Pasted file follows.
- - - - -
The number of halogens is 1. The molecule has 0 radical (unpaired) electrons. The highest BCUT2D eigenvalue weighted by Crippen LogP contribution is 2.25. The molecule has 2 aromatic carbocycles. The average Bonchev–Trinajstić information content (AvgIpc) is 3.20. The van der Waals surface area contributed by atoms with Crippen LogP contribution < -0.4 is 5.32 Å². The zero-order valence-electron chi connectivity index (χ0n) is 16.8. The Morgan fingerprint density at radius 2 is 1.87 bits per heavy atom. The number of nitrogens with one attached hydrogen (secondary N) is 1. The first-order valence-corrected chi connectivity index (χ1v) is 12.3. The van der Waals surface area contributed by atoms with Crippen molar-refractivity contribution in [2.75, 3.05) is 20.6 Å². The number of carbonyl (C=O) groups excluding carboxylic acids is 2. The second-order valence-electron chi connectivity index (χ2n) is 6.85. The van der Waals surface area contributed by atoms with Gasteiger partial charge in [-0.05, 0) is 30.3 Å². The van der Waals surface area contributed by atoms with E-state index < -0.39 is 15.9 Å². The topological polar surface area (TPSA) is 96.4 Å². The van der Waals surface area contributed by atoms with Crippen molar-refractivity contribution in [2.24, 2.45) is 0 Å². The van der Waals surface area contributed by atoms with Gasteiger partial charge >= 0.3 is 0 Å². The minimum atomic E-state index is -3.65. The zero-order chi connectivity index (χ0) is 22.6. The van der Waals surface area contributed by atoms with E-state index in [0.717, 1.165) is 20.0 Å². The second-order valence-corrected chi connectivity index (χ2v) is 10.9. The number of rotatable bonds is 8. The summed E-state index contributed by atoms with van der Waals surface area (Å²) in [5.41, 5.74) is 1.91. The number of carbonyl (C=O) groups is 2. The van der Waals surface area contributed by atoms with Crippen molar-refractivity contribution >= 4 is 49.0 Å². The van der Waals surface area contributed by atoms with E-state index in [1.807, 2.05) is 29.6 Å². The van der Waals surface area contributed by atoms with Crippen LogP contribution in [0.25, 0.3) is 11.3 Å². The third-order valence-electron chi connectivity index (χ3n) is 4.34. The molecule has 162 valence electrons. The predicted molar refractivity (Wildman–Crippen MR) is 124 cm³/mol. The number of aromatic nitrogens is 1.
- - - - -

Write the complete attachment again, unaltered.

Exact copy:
The number of halogens is 1. The molecule has 0 radical (unpaired) electrons. The highest BCUT2D eigenvalue weighted by Crippen LogP contribution is 2.25. The molecule has 2 aromatic carbocycles. The average Bonchev–Trinajstić information content (AvgIpc) is 3.20. The van der Waals surface area contributed by atoms with Crippen LogP contribution < -0.4 is 5.32 Å². The zero-order valence-electron chi connectivity index (χ0n) is 16.8. The Morgan fingerprint density at radius 2 is 1.87 bits per heavy atom. The number of nitrogens with one attached hydrogen (secondary N) is 1. The first-order valence-corrected chi connectivity index (χ1v) is 12.3. The van der Waals surface area contributed by atoms with Crippen molar-refractivity contribution in [2.75, 3.05) is 20.6 Å². The number of carbonyl (C=O) groups excluding carboxylic acids is 2. The second-order valence-electron chi connectivity index (χ2n) is 6.85. The van der Waals surface area contributed by atoms with Gasteiger partial charge in [-0.05, 0) is 30.3 Å². The van der Waals surface area contributed by atoms with E-state index < -0.39 is 15.9 Å². The topological polar surface area (TPSA) is 96.4 Å². The van der Waals surface area contributed by atoms with Crippen molar-refractivity contribution in [2.24, 2.45) is 0 Å². The van der Waals surface area contributed by atoms with Gasteiger partial charge >= 0.3 is 0 Å². The minimum atomic E-state index is -3.65. The zero-order chi connectivity index (χ0) is 22.6. The van der Waals surface area contributed by atoms with E-state index in [0.717, 1.165) is 20.0 Å². The second-order valence-corrected chi connectivity index (χ2v) is 10.9. The number of rotatable bonds is 8. The summed E-state index contributed by atoms with van der Waals surface area (Å²) in [5.41, 5.74) is 1.91. The number of carbonyl (C=O) groups is 2. The van der Waals surface area contributed by atoms with Crippen molar-refractivity contribution >= 4 is 49.0 Å². The van der Waals surface area contributed by atoms with E-state index in [1.807, 2.05) is 29.6 Å². The van der Waals surface area contributed by atoms with Crippen LogP contribution in [0.25, 0.3) is 11.3 Å². The third-order valence-electron chi connectivity index (χ3n) is 4.34. The molecule has 162 valence electrons. The predicted molar refractivity (Wildman–Crippen MR) is 124 cm³/mol. The number of aromatic nitrogens is 1.